College Art Association

CAA News Today

Spring Meiss Grant Winners

posted by May 29, 2009

CAA has awarded three grants from the Millard Meiss Publication Fund for spring 2009. Thanks to the generous bequest of the late Prof. Millard Meiss, these grants are given twice annually to publishers to support the publication of scholarly books in art history and related fields.

The grantees are:

  • Anna Arnar, The Book as Instrument: Stéphane Mallarmé, the Artist’s Book, and the Transformation of Print Culture, University of Chicago Press
  • Nehabat Avcioglu, Turkish Architecture in Europe, 1737–1876, Ashgate
  • Bissera Pentcheva, The Sensual Icon: Ritual, Space, and the Senses in Byzantium, Pennsylvania State University Press

Books eligible for a Meiss grant must already be under contract with a publisher and be on a subject in the arts or art history. Authors must be current CAA members.

Please note that the Millard Meiss Publication Fund has been suspended for fall 2009–spring 2010.

“Even as the use of electronic media has become common across fields for research and teaching,” reports Scott Jaschik at Insider Higher Ed, “what is taken for granted among young scholars is still foreign to many of those who sit on tenure and promotion committees.”

While junior professors lament the exclusion or diminution from tenure reviews of their born-digital work, whether publication or project, the Modern Language Association (MLA) and a group called the Humanities, Arts, Science, and Technology Advanced Collaboratory (HASTAC) are tackling the issue head on with new guides that offer tenure committees help in properly evaluating digital scholarship. MLA’s Information Technology Committee is developing these guides through a wiki, which publishes both finished and in-progress work.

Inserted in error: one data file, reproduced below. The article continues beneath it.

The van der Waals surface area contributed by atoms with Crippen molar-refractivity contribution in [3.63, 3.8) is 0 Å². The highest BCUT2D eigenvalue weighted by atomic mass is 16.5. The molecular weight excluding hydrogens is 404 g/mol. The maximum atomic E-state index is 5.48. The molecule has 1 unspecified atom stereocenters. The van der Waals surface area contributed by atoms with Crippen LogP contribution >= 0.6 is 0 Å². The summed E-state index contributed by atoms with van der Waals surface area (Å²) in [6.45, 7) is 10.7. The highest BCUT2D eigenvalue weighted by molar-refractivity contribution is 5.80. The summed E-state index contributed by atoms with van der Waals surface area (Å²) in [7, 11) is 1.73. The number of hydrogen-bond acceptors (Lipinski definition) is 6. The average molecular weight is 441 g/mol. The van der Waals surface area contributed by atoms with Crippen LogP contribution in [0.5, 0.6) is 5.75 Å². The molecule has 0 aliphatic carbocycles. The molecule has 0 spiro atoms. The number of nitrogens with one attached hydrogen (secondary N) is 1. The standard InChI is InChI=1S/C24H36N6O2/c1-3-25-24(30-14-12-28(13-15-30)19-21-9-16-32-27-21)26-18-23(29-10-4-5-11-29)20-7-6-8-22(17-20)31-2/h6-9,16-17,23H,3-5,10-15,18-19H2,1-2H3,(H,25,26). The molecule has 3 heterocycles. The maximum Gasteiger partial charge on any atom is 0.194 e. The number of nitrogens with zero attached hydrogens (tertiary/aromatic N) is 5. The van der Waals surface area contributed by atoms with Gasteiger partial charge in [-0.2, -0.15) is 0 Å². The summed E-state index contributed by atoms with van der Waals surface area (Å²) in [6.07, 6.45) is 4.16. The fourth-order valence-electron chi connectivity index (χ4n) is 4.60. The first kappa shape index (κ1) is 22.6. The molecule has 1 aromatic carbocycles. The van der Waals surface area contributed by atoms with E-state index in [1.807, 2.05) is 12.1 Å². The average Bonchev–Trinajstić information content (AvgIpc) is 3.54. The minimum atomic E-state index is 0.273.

In his article, “Tenure in a Digital Era,” Jaschik examines the many perceptions and problems at issue, including peer review; digital and print publications; and work that crosses traditional categories of research, teaching, and service.

“Serious long-term challenges posed by rapid globalization, economic crisis, and threats to our national security require solutions informed by the humanities,” wrote Pauline Yu, president of the American Council of Learned Societies, in a testimony submitted last month to the House of Representations in support of the National Endowment for the Humanities (NEH). Yu called for at least $230 million in funding for the NEH for fiscal year 2010—an increase of $75 million above the present year’s budget. (Download and read Yu’s full testimony to the Appropriations Subcommittee on Interior, Environment, and Related Agencies.)

Earlier this month, however, President Barack Obama’s FY 2010 budget allotted only $171.315 million for the endowment, far short of Yu’s request but $16.315 million more than the current year.

With this proposed increase, the NEH seeks to establish a new grant program, entitled Sustaining Cultural Heritage Collections, which will allow institutions to plan or implement preventative conservation measures that prolong the useful life of humanities collections. The endowment will also reintroduce preservation research and development grants for projects that address major challenges in preserving and maintaining access to humanities collections and resources. And through its We the People program, the NEH will continue to fund humanities projects that strengthen the teaching, study, and understanding of the nation’s history and culture.

Additionally, Obama’s request includes new oversight responsibility for the National Capital Arts and Cultural Affairs program. With the program’s transfer from the US Commission of Fine Arts, the NEH will manage a redesigned program of competitive grants to arts, historical, and cultural institutions in the District of Columbia.

In addition to a general overview of Obama’s NEH budget request, more information is available in the summary and highlights or the detailed budget request of the endowment’s FY 2010 appropriation request. A table with the FY 2010 funding request figures, by division and office with FY 2008 and FY 2009 appropriation amounts, is also available.

See also a brief report on funding for the National Endowment for the Art for FY 2010.